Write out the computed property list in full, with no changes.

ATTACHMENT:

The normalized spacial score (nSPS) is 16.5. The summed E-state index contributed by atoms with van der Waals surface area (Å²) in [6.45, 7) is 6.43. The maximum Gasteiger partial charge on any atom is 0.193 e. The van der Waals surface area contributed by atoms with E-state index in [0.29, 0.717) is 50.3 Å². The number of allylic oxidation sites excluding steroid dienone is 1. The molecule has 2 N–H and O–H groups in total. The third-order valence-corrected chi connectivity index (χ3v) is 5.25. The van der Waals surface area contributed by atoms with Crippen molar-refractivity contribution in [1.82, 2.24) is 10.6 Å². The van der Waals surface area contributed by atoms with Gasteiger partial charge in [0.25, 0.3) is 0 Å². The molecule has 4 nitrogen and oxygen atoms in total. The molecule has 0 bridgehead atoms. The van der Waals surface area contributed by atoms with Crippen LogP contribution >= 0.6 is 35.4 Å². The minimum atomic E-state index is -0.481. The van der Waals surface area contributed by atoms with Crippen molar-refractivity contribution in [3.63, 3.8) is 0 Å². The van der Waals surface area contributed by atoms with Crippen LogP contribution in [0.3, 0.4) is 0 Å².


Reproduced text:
The normalized spacial score (nSPS) is 16.5. The summed E-state index contributed by atoms with van der Waals surface area (Å²) in [6.45, 7) is 6.43. The maximum Gasteiger partial charge on any atom is 0.193 e. The van der Waals surface area contributed by atoms with E-state index in [0.29, 0.717) is 50.3 Å². The number of allylic oxidation sites excluding steroid dienone is 1. The molecule has 2 N–H and O–H groups in total. The third-order valence-corrected chi connectivity index (χ3v) is 5.25. The van der Waals surface area contributed by atoms with Crippen molar-refractivity contribution in [1.82, 2.24) is 10.6 Å². The van der Waals surface area contributed by atoms with Gasteiger partial charge in [0.25, 0.3) is 0 Å². The molecule has 4 nitrogen and oxygen atoms in total. The molecule has 0 bridgehead atoms. The van der Waals surface area contributed by atoms with Crippen LogP contribution >= 0.6 is 35.4 Å². The minimum atomic E-state index is -0.481. The van der Waals surface area contributed by atoms with Crippen molar-refractivity contribution in [3.63, 3.8) is 0 Å². The van der Waals surface area contributed by atoms with Crippen LogP contribution in [0.3, 0.4) is 0 Å².